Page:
There was a time when people didn’t like to say the word 'cancer'. It was mouthed silently, or not spoken of at all, or referred to as 'the big C'. Nowadays, we are much more open in our talk about the disease, perhaps because medical advances today mean that sufferers remain healthy for much longer and so almost all of us have experience of it in our own families. But another word has taken its place – dementia. Is this the new condition that must not be named? The condition that we don’t like to talk about? That we are most afraid of? Some would say yes.
There are over 600,000 people with dementia in the UK – maybe more. Research suggests that only 42% of people with dementia have actually been diagnosed – so perhaps you have a relative or neighbour who is developing the condition. It is also associated with ageing and 1 in every 6 people over the age of 80 have some form of dementia. So every community needs to accept that this is a condition which we have to learn to live with and to manage as best we can.
What exactly is it?
Dementia is a progressive disorder that affects how your brain works and in particular the ability to remember, think and reason. It is not a disease in itself, but a group of symptoms that may accompany a number of diseases that can affect the brain. It is not a direct consequence of growing old but the risk of having it increases with age. Most people who are affected by dementia are over 65, but there are many people younger than this.
The term dementia covers many illnesses, the most well-known being Alzheimer's disease. This is thought to be caused by an abnormal build-up of proteins in and around brain cells and it usually affects cells responsible for memories first, though other forms of Alzheimer’s affect vision and language rather than memory.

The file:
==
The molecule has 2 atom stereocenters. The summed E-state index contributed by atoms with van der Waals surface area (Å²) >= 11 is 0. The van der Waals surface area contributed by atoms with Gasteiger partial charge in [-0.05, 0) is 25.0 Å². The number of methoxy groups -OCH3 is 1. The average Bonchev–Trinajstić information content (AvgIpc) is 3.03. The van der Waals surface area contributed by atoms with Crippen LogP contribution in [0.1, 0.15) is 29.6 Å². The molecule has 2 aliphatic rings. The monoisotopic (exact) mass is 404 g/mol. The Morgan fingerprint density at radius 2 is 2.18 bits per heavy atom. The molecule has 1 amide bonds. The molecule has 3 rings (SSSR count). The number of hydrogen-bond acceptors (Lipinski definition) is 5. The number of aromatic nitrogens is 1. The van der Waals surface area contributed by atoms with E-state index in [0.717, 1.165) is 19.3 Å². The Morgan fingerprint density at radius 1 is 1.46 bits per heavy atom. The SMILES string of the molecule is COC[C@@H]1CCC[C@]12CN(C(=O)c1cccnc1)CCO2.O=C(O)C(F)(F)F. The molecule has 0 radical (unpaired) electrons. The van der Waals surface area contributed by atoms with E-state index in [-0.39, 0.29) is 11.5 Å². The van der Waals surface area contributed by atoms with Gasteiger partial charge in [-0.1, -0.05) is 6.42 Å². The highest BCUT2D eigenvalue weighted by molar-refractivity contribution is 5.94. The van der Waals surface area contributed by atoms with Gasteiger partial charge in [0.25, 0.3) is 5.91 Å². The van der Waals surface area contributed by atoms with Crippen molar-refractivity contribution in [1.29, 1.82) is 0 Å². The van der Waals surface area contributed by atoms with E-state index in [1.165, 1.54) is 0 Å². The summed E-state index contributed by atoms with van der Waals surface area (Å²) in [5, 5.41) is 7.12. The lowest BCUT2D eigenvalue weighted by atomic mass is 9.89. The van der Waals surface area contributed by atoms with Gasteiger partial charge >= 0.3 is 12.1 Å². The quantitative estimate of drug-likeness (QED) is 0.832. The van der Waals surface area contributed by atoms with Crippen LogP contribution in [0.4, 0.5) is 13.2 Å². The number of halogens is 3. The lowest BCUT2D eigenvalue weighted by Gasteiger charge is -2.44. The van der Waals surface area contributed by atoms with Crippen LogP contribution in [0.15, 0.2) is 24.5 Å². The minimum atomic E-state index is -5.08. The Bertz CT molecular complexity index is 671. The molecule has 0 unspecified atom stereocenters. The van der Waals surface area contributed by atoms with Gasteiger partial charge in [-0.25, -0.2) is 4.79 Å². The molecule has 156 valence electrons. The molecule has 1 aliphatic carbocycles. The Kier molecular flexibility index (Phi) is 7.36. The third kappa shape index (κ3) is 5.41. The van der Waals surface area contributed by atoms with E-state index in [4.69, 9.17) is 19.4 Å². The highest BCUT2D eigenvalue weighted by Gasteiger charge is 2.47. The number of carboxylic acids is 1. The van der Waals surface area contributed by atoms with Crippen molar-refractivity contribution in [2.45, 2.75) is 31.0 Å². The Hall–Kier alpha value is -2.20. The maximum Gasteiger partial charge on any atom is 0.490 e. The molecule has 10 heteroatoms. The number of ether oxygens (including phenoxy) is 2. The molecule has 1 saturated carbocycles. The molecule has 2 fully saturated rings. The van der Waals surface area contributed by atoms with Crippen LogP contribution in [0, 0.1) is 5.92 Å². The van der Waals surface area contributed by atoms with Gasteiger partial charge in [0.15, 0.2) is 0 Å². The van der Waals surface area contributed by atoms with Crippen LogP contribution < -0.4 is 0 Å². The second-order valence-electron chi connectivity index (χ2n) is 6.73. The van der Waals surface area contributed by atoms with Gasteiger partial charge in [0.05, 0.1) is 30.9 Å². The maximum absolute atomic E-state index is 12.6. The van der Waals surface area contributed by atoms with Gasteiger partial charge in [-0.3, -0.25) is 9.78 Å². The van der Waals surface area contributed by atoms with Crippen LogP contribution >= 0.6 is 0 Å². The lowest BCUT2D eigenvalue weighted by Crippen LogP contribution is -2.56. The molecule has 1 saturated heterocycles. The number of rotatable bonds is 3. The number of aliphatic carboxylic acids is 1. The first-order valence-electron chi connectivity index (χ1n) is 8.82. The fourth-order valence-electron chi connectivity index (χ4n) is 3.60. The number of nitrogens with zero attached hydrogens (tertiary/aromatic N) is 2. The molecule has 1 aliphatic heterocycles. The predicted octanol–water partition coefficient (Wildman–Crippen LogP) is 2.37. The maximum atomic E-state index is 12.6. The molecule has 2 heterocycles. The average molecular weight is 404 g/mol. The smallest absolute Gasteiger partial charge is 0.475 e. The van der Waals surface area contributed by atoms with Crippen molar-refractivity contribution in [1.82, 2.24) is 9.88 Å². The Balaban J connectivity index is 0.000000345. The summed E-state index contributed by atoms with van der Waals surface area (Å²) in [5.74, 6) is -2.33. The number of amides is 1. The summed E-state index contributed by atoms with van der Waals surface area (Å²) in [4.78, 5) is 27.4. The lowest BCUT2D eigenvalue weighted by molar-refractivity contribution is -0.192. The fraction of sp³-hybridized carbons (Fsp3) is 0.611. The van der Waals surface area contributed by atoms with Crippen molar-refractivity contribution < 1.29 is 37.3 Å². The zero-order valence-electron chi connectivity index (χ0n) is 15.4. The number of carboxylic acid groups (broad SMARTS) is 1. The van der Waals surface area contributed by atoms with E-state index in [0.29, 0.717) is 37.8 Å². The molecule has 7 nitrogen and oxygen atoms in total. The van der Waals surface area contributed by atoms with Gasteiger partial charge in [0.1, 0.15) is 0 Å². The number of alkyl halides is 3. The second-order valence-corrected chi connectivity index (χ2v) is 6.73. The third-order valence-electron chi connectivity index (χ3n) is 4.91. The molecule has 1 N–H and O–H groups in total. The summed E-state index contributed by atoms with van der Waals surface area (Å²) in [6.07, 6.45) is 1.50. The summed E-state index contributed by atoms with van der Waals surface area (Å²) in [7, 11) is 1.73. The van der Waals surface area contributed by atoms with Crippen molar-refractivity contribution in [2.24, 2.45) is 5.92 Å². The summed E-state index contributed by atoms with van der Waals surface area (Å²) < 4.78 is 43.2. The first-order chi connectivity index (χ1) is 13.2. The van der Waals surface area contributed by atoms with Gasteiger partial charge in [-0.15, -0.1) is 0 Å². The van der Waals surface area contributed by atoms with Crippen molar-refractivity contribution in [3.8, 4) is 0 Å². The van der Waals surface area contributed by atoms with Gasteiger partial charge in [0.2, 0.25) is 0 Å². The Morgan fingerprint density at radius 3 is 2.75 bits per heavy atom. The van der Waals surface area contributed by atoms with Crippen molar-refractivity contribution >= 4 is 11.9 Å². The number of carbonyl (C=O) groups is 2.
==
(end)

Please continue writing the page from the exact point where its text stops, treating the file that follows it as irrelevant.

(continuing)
Other types of dementia include Vascular dementia, which can develop after a stroke and is caused by reduced blood supply to the brain. This leads to problems with memory, thinking or reasoning (known as cognition).
Dementia with Lewy bodies, which are found in the outer layers of the brain, can affect movement and cause changes in mental abilities at the same time.
Frontotemporal dementia (FTD) is caused by progressive nerve loss in areas of the brain which affect personality, language and muscle or motor functions.
Whatever form of dementia someone has, they are likely to have problems with their memory, they may become more confused or have problems doing things which they used to find easy. This is obviously distressing to the sufferer but it is also very stressful for family members or carers and even for the wider community.
So what can we do to help?
All Parish Councillors have undertaken Dementia Awareness training and we have committed ourselves to becoming as Dementia Friendly as we can be. This is a new term, coined to signify that the community as a whole recognises the stresses and challenges involved in suffering from or caring for someone with dementia and that it wants to do all it can to make life easier for sufferers and carers alike. Stafford Borough Council is also aiming to become Dementia Friendly, so as to improve the lives of all those touched by dementia within Borough. More...